Causes and solutions of dental caries in children

Caries is the infection, softening and irregularity of tooth tissues (enamel, dentin) and deterioration of their integrity. The caries can reach the chamber (pulp) where the vessels and nerves of the tooth are located and cause inflammation, pus and gangrene respectively. Tooth decay is a disease of civilization. The emergence of dental caries at dangerous rates in human history started with the development of civilization, with the preparation of softer and carbohydrate-rich foods.
The causes of dental caries have been investigated, but it is not possible to talk about a single cause. Although gender does not have an effect on caries formation, it has been determined that nutritional habits, salivary pH, salivary flow rate, enzymes in saliva, structural features of teeth, and various disorders such as digestive system diseases and diabetes have an effect on caries formation.
Caries development in children is faster than in adults. The reasons for this are that primary teeth are structurally different from permanent teeth, and the enamel and dentin layers are more easily demineralized. Other reasons are that children consume more carbohydrate-containing foods and that the manual skills required for oral care are not developed.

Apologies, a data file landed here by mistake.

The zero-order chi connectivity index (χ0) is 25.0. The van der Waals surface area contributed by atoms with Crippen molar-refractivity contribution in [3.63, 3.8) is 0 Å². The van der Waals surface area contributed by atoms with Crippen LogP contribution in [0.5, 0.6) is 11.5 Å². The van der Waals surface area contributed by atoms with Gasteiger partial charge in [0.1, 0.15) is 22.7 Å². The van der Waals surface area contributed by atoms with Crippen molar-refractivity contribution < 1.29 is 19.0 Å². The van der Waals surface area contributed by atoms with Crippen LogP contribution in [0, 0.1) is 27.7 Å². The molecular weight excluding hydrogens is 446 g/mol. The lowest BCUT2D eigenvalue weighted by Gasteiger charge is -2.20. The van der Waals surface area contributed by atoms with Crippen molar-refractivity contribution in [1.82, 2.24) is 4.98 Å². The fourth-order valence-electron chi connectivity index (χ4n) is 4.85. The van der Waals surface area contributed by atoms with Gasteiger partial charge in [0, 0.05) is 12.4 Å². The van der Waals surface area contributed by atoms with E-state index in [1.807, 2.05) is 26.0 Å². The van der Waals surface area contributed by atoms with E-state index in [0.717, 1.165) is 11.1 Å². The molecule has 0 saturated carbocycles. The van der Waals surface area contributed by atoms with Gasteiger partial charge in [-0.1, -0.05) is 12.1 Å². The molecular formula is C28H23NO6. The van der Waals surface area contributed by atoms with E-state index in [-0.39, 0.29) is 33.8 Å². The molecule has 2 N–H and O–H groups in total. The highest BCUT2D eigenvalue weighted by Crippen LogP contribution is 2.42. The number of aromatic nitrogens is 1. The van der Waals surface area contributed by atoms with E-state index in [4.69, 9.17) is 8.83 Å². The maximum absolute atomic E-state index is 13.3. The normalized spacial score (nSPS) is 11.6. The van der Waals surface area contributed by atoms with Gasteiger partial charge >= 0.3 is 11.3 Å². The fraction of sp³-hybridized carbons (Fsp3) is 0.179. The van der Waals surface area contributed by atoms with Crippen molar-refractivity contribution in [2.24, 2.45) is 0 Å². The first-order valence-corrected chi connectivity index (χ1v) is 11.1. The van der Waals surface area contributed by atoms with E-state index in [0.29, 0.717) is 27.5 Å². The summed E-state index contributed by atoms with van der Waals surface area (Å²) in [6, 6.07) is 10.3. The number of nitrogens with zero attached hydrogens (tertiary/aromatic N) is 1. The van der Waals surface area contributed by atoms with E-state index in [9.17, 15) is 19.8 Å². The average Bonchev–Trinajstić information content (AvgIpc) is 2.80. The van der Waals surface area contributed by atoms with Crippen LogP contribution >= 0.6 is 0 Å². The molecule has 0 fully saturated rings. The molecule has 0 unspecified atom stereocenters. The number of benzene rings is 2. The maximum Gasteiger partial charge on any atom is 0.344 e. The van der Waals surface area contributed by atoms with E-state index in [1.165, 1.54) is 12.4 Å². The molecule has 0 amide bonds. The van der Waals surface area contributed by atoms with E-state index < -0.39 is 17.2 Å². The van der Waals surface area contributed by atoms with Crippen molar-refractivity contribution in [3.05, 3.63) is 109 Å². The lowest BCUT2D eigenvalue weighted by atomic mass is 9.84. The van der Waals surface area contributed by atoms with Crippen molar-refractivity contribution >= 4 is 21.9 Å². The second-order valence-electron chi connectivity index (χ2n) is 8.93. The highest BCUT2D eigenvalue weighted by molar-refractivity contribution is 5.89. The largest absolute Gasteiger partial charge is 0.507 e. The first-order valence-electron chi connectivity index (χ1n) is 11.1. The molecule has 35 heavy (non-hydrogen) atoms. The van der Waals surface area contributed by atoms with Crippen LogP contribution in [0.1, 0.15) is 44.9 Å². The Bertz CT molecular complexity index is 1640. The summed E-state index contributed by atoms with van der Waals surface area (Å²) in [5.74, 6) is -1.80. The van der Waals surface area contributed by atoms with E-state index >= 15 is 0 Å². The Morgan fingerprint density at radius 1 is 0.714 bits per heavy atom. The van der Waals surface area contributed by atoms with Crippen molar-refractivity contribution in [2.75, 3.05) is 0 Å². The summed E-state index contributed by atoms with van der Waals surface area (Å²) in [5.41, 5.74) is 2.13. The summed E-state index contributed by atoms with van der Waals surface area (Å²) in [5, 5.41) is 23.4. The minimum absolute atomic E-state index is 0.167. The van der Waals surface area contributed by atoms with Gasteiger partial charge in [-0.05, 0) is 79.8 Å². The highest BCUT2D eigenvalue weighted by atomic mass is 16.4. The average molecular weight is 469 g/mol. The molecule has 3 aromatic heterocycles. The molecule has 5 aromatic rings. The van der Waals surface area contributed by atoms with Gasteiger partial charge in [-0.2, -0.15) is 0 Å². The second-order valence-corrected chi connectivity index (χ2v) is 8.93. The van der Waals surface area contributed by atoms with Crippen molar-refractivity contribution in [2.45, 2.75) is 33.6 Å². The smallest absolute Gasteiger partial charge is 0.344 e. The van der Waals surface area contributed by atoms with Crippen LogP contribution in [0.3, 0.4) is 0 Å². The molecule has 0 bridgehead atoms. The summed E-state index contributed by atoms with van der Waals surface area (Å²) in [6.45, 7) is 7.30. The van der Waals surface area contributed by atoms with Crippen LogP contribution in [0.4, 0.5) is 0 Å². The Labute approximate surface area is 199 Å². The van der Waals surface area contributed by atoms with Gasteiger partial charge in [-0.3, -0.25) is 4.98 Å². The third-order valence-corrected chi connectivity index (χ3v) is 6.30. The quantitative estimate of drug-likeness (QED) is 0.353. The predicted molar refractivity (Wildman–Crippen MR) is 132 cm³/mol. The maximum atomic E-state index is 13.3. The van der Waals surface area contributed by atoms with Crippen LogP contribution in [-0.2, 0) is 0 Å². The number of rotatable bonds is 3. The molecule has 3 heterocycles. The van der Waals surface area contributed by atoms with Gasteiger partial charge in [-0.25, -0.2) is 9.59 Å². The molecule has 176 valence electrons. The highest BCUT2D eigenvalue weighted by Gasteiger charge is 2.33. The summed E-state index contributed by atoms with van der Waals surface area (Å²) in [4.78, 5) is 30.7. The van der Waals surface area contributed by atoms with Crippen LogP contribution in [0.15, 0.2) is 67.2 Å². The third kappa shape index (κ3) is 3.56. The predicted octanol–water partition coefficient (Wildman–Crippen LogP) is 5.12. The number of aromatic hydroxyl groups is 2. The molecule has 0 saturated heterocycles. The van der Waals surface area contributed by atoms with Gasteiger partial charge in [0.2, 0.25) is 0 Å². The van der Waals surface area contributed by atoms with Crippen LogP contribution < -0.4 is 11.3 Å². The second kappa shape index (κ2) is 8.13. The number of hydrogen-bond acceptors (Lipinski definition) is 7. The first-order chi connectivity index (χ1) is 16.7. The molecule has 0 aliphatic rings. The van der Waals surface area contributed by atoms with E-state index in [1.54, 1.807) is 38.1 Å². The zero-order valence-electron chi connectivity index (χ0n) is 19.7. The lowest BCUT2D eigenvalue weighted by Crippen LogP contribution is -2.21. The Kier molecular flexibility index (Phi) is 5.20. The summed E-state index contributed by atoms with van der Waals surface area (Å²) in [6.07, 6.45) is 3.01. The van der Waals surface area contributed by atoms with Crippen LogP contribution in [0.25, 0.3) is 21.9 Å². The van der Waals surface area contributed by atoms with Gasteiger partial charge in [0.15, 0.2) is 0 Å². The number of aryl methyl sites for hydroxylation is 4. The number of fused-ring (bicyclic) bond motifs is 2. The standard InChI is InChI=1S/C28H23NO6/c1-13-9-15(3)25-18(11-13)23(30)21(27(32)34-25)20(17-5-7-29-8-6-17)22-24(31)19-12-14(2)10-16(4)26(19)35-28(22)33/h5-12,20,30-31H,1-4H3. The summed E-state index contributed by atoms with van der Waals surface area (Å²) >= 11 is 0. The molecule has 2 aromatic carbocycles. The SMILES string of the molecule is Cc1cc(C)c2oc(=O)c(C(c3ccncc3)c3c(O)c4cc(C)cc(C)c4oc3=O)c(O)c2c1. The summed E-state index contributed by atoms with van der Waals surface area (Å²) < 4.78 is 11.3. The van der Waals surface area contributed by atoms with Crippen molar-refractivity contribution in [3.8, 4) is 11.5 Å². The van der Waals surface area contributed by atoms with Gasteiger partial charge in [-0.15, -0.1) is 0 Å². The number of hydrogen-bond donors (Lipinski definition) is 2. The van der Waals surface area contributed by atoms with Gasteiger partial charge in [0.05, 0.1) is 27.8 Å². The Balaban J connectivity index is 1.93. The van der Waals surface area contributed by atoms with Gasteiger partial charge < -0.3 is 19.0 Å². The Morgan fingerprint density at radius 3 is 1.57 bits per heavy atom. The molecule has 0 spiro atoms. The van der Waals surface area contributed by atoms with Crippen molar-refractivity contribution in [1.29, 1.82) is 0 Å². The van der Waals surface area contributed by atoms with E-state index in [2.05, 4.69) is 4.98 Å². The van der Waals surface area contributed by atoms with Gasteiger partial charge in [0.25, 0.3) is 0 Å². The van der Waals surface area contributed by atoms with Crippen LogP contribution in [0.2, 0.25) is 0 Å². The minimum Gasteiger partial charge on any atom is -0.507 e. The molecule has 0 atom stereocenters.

Children’s sensitivity to hot and cold, and their inability to interpret situations such as pain, cause late detection of bruises. No drug or vaccine has been developed yet that can prevent caries formation, but it is possible to protect milk teeth before caries starts with fissure sealant applications. At the same time, the resistance of teeth against caries can be increased with superficial flour applications.
The most serious mistake parents make in our society is that they do not know that milk teeth need to be treated. Many parents think that permanent teeth will replace milk teeth, so treatment is unnecessary. However, an early milk tooth extraction may cause digestive system problems due to the child’s inability to grind the nutrients sufficiently, as well as problems such as crowding in the teeth (orthodontic problems) in later ages.
The answer to the question “Should milk teeth be treated?” is clear. Of course, the permanent teeth to be replaced should be treated until they are in the mouth. The treatments that can be applied are according to the location of the caries; filling or amputation (removal of the tooth’s nerves).